The worst and best of poets
"The Penguin Book of Scottish Verse" gives William McGonagall barely a mention -- just 2 pages out of 521 -- while Naxos Audio, for Poetry Month, devotes an entire CD to the 19th century poet’s work. The Penguin edition is somewhat diplomatic about the quality of the poetry, characterizing it as having "distinctively wayward metrics and tortured rhymes" while the Naxos notes come right out and declare: McGonagall is "seen as the worst poet in the language, a writer whose ambition and self-belief was only matched by his incompetence." (Uh, if you're going to criticize someone, shouldn't you be careful: it's "were," not "was.")
As read -- performed -- by actor Gregor Fisher, you may definitely wince at the bland language and vast sense of the obvious that McGonagall’s verse displays (though I think Fisher does play it up a little too much at times). You can listen and judge for yourself at the Naxos website, which provides audio samples of Fisher reading McGonagall.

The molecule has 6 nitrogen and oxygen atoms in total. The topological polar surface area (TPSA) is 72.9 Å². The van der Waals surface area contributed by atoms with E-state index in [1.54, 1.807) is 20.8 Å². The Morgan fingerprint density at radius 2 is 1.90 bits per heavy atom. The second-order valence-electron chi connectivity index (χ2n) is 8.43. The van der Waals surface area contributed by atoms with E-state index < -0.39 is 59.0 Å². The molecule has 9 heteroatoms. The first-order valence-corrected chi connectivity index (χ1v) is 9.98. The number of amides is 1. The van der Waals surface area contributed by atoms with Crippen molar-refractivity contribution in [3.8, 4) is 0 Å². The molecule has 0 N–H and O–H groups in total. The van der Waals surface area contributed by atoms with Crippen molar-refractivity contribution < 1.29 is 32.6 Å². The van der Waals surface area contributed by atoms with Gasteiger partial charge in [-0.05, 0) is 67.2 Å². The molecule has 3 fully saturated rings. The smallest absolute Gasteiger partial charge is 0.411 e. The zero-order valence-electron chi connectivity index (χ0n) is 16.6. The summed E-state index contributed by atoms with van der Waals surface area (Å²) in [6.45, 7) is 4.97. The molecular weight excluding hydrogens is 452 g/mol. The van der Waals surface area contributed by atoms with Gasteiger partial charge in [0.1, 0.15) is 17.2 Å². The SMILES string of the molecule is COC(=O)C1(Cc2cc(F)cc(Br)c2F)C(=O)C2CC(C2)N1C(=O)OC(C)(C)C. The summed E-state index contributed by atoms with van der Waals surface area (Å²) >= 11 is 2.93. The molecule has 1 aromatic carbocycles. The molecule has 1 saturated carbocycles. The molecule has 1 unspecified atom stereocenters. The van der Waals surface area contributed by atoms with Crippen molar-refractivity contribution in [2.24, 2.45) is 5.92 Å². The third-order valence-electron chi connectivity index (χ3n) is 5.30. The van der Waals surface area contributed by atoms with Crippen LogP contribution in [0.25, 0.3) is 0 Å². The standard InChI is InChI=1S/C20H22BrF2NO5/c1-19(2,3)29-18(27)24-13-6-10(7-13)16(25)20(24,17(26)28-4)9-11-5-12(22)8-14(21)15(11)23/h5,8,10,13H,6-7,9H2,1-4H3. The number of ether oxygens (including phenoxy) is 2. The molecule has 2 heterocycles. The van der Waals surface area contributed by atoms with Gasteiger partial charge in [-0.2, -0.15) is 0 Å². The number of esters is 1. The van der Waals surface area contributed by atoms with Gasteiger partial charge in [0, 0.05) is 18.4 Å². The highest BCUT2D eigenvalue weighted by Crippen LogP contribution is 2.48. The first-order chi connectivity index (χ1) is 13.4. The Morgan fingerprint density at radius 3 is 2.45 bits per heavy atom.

Do we really need another book of John Donne’s poetry with notes? How could I dare to ask such a question: Of course we do. Theodore Redpath’s "The Songs and Sonets of John Donne" (Harvard University Press) comes with a rich commentary for every courtly lyric that Donne wrote that still draws sighs from readers today. Perhaps the book was designed for the high school or college English teacher seeking some fresh insights as they run through “A Valediction: forbidding mourning” for the thousandth time. On the other hand, it is a book for anyone who feels Donne is still news, for anyone who just wants to celebrate Donne's laments over an inconstant mistress or the alchemy of love by posting a verse without any explanation except the verse itself.
Why do we enjoy these poems so much? As Redpath explains, we return to them because of their "electro-magnetizing of whole fields of experience in their subtle details."
-- Nick Owchar